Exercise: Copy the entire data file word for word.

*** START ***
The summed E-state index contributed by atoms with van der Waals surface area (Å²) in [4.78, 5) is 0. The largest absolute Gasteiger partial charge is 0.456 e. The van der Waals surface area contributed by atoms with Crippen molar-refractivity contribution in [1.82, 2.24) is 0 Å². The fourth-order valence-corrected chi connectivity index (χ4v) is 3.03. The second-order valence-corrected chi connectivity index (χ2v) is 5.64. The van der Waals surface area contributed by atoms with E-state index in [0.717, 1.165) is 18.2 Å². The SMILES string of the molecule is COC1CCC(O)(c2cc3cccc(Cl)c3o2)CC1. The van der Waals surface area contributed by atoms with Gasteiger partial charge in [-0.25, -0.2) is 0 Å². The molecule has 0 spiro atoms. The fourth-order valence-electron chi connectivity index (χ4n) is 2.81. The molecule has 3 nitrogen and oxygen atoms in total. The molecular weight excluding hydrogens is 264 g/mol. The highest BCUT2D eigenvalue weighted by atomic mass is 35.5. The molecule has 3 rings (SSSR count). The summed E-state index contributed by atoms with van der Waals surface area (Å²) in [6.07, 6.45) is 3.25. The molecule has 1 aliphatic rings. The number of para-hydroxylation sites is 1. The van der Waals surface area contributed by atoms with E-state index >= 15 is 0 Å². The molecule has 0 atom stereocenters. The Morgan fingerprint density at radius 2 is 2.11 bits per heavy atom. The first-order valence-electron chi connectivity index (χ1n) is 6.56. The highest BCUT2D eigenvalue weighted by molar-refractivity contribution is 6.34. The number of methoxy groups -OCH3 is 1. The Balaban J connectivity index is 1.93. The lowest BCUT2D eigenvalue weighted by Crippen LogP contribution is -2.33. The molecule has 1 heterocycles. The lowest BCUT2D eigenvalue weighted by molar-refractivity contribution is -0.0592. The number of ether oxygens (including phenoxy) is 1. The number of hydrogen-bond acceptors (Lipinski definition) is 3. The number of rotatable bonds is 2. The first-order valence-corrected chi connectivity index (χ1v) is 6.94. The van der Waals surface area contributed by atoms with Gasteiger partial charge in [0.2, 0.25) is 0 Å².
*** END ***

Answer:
The summed E-state index contributed by atoms with van der Waals surface area (Å²) in [4.78, 5) is 0. The largest absolute Gasteiger partial charge is 0.456 e. The van der Waals surface area contributed by atoms with Crippen molar-refractivity contribution in [1.82, 2.24) is 0 Å². The fourth-order valence-corrected chi connectivity index (χ4v) is 3.03. The second-order valence-corrected chi connectivity index (χ2v) is 5.64. The van der Waals surface area contributed by atoms with E-state index in [0.717, 1.165) is 18.2 Å². The SMILES string of the molecule is COC1CCC(O)(c2cc3cccc(Cl)c3o2)CC1. The van der Waals surface area contributed by atoms with Gasteiger partial charge in [-0.25, -0.2) is 0 Å². The molecule has 0 spiro atoms. The fourth-order valence-electron chi connectivity index (χ4n) is 2.81. The molecule has 3 nitrogen and oxygen atoms in total. The molecular weight excluding hydrogens is 264 g/mol. The highest BCUT2D eigenvalue weighted by atomic mass is 35.5. The molecule has 3 rings (SSSR count). The summed E-state index contributed by atoms with van der Waals surface area (Å²) in [6.07, 6.45) is 3.25. The molecule has 1 aliphatic rings. The number of para-hydroxylation sites is 1. The van der Waals surface area contributed by atoms with E-state index >= 15 is 0 Å². The molecule has 0 atom stereocenters. The Morgan fingerprint density at radius 2 is 2.11 bits per heavy atom. The first-order valence-electron chi connectivity index (χ1n) is 6.56. The highest BCUT2D eigenvalue weighted by molar-refractivity contribution is 6.34. The number of methoxy groups -OCH3 is 1. The Balaban J connectivity index is 1.93. The lowest BCUT2D eigenvalue weighted by Crippen LogP contribution is -2.33. The molecule has 1 heterocycles. The lowest BCUT2D eigenvalue weighted by molar-refractivity contribution is -0.0592. The number of ether oxygens (including phenoxy) is 1. The number of hydrogen-bond acceptors (Lipinski definition) is 3. The number of rotatable bonds is 2. The first-order valence-corrected chi connectivity index (χ1v) is 6.94. The van der Waals surface area contributed by atoms with Gasteiger partial charge in [0.2, 0.25) is 0 Å².